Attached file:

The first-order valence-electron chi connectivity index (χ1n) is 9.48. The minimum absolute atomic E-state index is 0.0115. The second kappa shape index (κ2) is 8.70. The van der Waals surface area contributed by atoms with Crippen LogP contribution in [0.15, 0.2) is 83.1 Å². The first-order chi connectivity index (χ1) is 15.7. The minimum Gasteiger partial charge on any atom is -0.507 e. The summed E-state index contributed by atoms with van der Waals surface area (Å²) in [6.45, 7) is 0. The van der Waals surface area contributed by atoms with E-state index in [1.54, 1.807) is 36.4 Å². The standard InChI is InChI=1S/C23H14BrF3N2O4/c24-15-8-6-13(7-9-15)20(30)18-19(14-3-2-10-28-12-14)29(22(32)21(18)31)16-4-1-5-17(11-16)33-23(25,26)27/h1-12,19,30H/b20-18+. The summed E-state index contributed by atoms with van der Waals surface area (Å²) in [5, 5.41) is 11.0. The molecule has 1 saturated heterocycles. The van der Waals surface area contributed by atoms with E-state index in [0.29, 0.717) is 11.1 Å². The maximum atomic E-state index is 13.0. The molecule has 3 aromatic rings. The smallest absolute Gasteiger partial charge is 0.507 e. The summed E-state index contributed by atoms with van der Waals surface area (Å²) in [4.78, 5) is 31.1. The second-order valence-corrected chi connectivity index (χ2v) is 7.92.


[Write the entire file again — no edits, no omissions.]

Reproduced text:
The first-order valence-electron chi connectivity index (χ1n) is 9.48. The minimum absolute atomic E-state index is 0.0115. The second kappa shape index (κ2) is 8.70. The van der Waals surface area contributed by atoms with Crippen LogP contribution in [0.15, 0.2) is 83.1 Å². The first-order chi connectivity index (χ1) is 15.7. The minimum Gasteiger partial charge on any atom is -0.507 e. The summed E-state index contributed by atoms with van der Waals surface area (Å²) in [6.45, 7) is 0. The van der Waals surface area contributed by atoms with E-state index in [1.54, 1.807) is 36.4 Å². The standard InChI is InChI=1S/C23H14BrF3N2O4/c24-15-8-6-13(7-9-15)20(30)18-19(14-3-2-10-28-12-14)29(22(32)21(18)31)16-4-1-5-17(11-16)33-23(25,26)27/h1-12,19,30H/b20-18+. The summed E-state index contributed by atoms with van der Waals surface area (Å²) in [5, 5.41) is 11.0. The molecule has 1 saturated heterocycles. The van der Waals surface area contributed by atoms with E-state index in [0.29, 0.717) is 11.1 Å². The maximum atomic E-state index is 13.0. The molecule has 3 aromatic rings. The smallest absolute Gasteiger partial charge is 0.507 e. The summed E-state index contributed by atoms with van der Waals surface area (Å²) in [4.78, 5) is 31.1. The second-order valence-corrected chi connectivity index (χ2v) is 7.92.